Increased Risk Due to Dehydration
A typical boating day in the summer causes your body to generate a large amount of heat. Sitting exposed in the sun increases your body heat. As you ride in a boat, your body automatically adjusts to the changing position of the boat. The exertion of this constant adjustment increases body heat.
The way the body rids itself of increased heat is by sweating. Increased sweating will cause dehydration if fluids are not replaced. Dehydration will make you more fatigued and more at risk for a boating accident.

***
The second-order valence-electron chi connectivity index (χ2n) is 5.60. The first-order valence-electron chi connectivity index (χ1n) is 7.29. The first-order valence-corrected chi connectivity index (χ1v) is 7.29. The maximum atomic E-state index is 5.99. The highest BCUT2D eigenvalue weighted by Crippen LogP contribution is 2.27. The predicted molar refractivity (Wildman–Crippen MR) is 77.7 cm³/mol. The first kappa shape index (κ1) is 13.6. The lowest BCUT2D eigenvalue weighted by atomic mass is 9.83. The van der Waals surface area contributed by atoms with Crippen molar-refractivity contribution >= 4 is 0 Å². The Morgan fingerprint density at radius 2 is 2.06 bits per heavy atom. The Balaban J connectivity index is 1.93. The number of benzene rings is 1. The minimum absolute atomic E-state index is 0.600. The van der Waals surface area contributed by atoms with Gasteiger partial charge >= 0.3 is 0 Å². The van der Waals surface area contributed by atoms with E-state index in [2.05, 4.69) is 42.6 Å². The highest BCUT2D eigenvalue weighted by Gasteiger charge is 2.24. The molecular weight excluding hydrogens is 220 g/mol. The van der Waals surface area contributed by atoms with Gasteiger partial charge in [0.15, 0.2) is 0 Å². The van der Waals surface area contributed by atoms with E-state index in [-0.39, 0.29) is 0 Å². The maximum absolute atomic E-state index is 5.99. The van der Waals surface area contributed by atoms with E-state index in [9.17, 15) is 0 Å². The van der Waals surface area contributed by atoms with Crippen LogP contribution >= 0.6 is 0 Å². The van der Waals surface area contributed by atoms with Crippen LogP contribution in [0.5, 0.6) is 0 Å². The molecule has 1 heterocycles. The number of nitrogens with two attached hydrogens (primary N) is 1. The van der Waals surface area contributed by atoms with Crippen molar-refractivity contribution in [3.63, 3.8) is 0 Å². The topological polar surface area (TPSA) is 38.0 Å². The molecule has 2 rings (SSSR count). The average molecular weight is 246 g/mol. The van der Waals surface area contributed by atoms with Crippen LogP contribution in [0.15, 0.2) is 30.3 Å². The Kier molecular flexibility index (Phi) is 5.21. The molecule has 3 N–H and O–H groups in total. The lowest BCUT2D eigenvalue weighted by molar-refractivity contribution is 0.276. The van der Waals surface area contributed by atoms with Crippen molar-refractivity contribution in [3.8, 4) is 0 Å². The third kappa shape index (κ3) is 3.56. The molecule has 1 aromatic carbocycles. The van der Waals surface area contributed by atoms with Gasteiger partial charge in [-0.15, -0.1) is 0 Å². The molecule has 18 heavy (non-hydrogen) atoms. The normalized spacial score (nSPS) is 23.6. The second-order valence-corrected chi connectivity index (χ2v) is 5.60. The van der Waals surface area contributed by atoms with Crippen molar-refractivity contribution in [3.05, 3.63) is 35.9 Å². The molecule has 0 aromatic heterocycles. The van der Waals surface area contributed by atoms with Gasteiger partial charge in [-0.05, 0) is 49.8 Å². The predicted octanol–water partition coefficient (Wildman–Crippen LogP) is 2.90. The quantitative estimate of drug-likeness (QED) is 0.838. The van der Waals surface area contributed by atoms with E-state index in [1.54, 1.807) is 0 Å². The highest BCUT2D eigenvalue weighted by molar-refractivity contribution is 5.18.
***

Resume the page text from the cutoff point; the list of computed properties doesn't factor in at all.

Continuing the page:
The best way to minimize the risk of dehydration is to drink plenty of water—before, during, and after any water activities. A good rule of thumb while you are boating in warm weather is to drink some water every 15–20 minutes.
Besides thirst, other signs of dehydration are a dry mouth, sleepiness, irritability, weakness, dizziness, and a headache. The first thing you should do if you experience any of these symptoms is to drink plenty of water. If possible, get out of the sun and rest. Serious dehydration may require medical attention.